The government pushed for a 60-month sentence. For his part, Tanco-Pizarro's counsel did not request a specific sentence. But he did ask the court to keep in mind that his client faced a sentencing range of 37 to 46 months for the felon-in-possession charge and that any sentence on that charge would probably "run[] consecutively to" any revocation sentence.

         Concluding Tanco-Pizarro had shown he would not comply with the law or with the conditions of supervision, the court sentenced him to 60 months in prison - with no further supervised release. That sentence, the court added, "reflect[s] the seriousness of the offense, promote[s] respect for the law, . . . provide[s] just punishment for the offense, . . . afford[s] adequate deterrence, and protect[s] the public from further crimes" - and thus was "sufficient but not greater than necessary in this case." Significantly, neither Tanco-Pizarro nor his lawyer objected to the sentence.

         Five days later, however, Tanco-Pizarro moved for reconsideration, arguing as relevant here that the district court did not adequately explain its sentencing rationale and wrongly factored "the seriousness" of the felon-in-possession crime, "the promotion of respect for the law, and punishment for" the felon-in-possession "offense" into its sentencing analysis.[1] The government opposed the motion. And the court denied it, ruling - in an electronic order - that Tanco-Pizarro's "lack of compliance with the reporting requirement of his supervised release and the fact that he was arrested while heavily armed . . . are strong reasons for the [c]ourt to impose" a 60-month sentence.[2]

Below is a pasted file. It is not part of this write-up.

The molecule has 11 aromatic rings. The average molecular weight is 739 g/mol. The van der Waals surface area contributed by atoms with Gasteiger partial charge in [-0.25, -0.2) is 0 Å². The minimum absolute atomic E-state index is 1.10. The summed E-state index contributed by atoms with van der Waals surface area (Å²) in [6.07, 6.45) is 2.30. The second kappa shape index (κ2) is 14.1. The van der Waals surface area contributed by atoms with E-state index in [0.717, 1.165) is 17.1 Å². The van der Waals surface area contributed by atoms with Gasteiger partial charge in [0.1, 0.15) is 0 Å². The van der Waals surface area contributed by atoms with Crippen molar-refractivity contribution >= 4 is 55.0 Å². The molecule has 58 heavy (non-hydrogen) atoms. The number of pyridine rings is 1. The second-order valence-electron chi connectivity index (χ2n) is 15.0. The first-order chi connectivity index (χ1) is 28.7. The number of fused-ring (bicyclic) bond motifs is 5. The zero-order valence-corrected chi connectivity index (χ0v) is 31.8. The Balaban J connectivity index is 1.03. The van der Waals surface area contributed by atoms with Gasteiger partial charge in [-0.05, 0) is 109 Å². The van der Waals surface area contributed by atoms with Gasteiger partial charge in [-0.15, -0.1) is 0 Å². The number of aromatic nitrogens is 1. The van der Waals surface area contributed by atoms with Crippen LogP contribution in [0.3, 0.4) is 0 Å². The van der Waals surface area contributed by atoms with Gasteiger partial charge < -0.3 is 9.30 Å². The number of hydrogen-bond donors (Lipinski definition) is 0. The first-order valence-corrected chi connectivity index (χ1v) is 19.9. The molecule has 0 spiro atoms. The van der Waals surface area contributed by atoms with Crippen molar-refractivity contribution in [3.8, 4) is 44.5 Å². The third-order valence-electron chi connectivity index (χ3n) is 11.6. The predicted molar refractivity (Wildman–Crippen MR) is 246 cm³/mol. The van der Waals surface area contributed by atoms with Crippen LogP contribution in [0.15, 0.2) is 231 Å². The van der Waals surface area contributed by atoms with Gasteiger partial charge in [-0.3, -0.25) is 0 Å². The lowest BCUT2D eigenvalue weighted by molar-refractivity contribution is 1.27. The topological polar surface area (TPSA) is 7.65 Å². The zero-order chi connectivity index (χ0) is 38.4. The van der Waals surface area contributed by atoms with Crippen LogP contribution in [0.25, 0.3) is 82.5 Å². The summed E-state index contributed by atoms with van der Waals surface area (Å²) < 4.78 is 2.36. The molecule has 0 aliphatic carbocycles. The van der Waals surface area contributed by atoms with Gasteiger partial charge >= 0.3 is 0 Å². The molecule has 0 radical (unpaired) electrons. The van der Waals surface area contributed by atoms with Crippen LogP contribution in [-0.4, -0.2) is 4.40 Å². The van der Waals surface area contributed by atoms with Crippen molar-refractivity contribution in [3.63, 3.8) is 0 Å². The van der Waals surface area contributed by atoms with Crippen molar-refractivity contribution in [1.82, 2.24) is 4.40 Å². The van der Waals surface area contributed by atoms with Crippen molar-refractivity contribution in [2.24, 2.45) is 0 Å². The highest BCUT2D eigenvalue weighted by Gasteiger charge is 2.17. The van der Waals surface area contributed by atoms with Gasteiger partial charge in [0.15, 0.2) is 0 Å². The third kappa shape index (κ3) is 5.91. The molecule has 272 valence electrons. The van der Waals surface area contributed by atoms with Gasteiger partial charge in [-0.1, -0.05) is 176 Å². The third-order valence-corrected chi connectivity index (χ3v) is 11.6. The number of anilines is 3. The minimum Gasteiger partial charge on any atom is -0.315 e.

That brings us to today's appeal, which, as we said, centers around Tanco-Pizarro's claim that the 60-month sentence is both ...